How do you train your clients?
Is to improve them or merely to impress them….
There is an amazing difference between the results of the two.
You’ll also find that the majority opt for the latter.
Sadly we live in a world where people need to be kept constantly entertained and pandered to, as such it has caused training to devolve over the years.
This is one reason why group exercises is so popular.
It’s exciting, entertaining, fun and may produce results.
Now it is true not everyone trains because they want to get results or fortify their bodies for life, and this is fair enough.
If you’re the kind of trainer happy to provide that service then great, you’ll have quite a lucrative business, you just have to remember you need to keep adding in new things to keep people attention.
Perhaps that isn’t you, maybe you are the sort of trainer who has peoples best interest at heart and is just not sure how to go out programming for such a thing because we still have to keep people on side and while training might be what people need, it may not be what they want.
Once you understand what people want, you can create what they need based around their biases, preconceived ideas and understandings of what they think PT is.
To be fair you’ll see a lot of trainers/coaches share videos on social media that look epic, however the likelihood of their training produce sustainable results is slim.
One thing to remember is that as a trainer you’re in the service industry.
This being said, you need to decide what kind of service you want to offer.
One that seeks to impress clients.
One that seeks to improve clients.
While you can indeed combine both, they’re not mutually exclusive.
Over the years I’ve found some consistent ways of provide both to clients that you can take and apply to your own.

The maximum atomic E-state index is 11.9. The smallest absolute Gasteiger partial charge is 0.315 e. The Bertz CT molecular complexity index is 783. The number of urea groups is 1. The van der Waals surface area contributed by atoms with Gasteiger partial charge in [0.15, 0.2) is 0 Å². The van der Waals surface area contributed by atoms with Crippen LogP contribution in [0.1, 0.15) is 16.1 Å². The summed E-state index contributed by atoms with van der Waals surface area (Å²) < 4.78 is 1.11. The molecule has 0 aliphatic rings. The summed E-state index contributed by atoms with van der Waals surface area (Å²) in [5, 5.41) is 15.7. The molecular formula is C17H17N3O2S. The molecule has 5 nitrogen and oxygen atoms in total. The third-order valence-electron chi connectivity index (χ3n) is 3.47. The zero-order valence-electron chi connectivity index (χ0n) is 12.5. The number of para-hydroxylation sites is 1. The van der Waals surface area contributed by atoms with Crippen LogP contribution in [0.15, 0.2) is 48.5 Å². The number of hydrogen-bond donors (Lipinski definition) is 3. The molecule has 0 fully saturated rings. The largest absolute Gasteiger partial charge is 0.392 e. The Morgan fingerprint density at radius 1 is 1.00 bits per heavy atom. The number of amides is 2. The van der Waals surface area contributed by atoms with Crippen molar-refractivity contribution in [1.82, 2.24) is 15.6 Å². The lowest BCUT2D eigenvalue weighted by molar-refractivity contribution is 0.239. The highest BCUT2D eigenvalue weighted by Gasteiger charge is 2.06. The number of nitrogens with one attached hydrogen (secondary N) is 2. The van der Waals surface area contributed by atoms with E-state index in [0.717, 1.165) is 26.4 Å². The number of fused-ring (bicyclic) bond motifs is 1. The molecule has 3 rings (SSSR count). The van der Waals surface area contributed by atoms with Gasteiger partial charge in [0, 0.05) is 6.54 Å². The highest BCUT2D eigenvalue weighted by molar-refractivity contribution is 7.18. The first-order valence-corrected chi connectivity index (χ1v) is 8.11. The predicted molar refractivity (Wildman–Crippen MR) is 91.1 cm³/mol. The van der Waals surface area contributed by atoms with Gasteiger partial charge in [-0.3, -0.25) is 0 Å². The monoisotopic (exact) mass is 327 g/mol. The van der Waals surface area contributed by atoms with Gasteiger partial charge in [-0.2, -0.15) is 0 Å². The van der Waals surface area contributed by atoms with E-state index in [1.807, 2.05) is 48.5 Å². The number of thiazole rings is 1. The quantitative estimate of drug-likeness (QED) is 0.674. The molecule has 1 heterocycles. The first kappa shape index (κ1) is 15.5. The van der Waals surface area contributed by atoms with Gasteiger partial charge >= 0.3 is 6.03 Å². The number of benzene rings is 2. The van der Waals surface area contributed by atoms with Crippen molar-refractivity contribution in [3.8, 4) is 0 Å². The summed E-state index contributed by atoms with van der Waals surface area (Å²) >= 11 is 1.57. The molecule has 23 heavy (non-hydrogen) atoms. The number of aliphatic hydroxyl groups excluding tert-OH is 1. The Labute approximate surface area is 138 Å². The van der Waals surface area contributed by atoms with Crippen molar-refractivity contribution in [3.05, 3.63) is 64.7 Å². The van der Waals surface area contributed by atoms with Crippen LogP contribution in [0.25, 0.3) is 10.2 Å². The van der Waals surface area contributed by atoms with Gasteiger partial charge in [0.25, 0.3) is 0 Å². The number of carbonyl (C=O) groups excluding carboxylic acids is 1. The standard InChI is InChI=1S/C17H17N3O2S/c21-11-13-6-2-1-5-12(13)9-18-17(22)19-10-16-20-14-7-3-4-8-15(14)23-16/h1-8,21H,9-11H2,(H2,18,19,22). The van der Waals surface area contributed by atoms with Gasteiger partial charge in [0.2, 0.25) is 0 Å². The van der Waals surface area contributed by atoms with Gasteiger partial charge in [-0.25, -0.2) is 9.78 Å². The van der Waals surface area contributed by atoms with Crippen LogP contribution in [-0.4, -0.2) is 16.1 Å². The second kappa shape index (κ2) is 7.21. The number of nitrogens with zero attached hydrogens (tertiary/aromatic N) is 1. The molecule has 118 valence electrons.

Here is the structure for most of my classical sessions:
– Warm Up (clients need fulfilled)
– Skill (clients need fulfilled)
– Strength (clients need fulfilled)
– Conditioning (clients want fulfilled)
– Cool Down (clients need fulfilled)
The conditioning section will often confirm a bias or a preconceived idea of what they feel they need to be going to achieve the results they want.
If it’s fat loss, this section will be hot death and leaving them a smouldering mess on the floor because that’s what they feel they need to be doing for fat loss.
Say they are looking to add muscle, it will be some disgustingly high rep pump driven super-ultra-mega-drop set that blows them up and gives them DOMS the next day, because that’s what they feel they need to be doing to achieve their result.
I’m sure you get the idea.
People come to us as trainers/coaches with ideas already formulated or how they think it will go.
Now you have a few options here.
Do what they want and potentially get results (more likely a no result outcome).
Do what they need and definitely get results (which may oppose a belief/bias and even if they get results they will not enjoy training and stop, madness).
Do what they need at the start and finish with what they want, subsequently getting them results and confirming the ideas they had in their head, then over time educate them as to why what they thought was incorrect.
^^ Never tell them straight tout they’re wrong, unless you’ve sold yourself as that style of ‘non-nonsense’ trainer who won’t tell people what they want to hear.
Many people don’t like being told their wrong, even if they are.
It’s the classic – “The customer is always right, even when they are wrong, which is all the time.”
You need to be clever because you’re running a business after all.
Now it might be common sense that you’d not hire an electrician and then proceed to tell them how to rewire your house, yet in fitness people will hire you to train them and always tell you how it needs to go, I know, I know.
Everyone thinks they know how to train, as such it’s best for you to go along with them and aim to educate each client over time.
This can be in the form of work shops, nutritional meetings, client Q&A’s, that way you can set out from he start that in each there will be objective discussion about how things actually work.
In this way you can question peoples misconceptions without causing them to be offended because they chose to come to said event.
Honestly if you run 2-3 weekly discussion/Q&A sessions you’d be surprised how many people will come to them.
That said, you’d do well to do some gym floor walking and subtly ask people what burning topics of curiosity regarding fitness they have, that way the talks will ‘feel right’ for them and something they can’t miss.
Okay, I’ve gone off on a tangent, again.
Simply you need to remember this; work with your clients to improve them, not merely to impress them.
If you have any questions please leave them below.